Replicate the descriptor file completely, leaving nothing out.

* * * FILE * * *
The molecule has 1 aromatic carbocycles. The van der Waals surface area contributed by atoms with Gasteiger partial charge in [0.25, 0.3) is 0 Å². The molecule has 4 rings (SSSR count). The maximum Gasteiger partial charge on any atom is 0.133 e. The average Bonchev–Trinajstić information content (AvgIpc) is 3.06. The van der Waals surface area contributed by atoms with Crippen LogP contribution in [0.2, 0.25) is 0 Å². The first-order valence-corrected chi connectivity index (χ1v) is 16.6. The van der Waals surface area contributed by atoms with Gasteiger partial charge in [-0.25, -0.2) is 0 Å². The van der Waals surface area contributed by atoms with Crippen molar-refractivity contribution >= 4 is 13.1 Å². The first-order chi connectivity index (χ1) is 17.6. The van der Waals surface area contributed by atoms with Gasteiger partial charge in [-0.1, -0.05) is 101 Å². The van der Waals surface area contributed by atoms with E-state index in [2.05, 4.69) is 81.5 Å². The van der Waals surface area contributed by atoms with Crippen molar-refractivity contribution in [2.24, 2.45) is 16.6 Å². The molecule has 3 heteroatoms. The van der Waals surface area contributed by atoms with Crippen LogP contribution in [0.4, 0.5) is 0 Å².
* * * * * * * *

The molecule has 1 aromatic carbocycles. The van der Waals surface area contributed by atoms with Gasteiger partial charge in [0.25, 0.3) is 0 Å². The molecule has 4 rings (SSSR count). The maximum Gasteiger partial charge on any atom is 0.133 e. The average Bonchev–Trinajstić information content (AvgIpc) is 3.06. The van der Waals surface area contributed by atoms with Crippen LogP contribution in [0.2, 0.25) is 0 Å². The first-order valence-corrected chi connectivity index (χ1v) is 16.6. The van der Waals surface area contributed by atoms with Gasteiger partial charge in [-0.25, -0.2) is 0 Å². The van der Waals surface area contributed by atoms with Crippen molar-refractivity contribution >= 4 is 13.1 Å². The first-order chi connectivity index (χ1) is 17.6. The van der Waals surface area contributed by atoms with Gasteiger partial charge in [-0.1, -0.05) is 101 Å². The van der Waals surface area contributed by atoms with E-state index in [2.05, 4.69) is 81.5 Å². The van der Waals surface area contributed by atoms with Crippen molar-refractivity contribution in [2.24, 2.45) is 16.6 Å². The molecule has 3 heteroatoms. The van der Waals surface area contributed by atoms with Crippen LogP contribution in [0.4, 0.5) is 0 Å².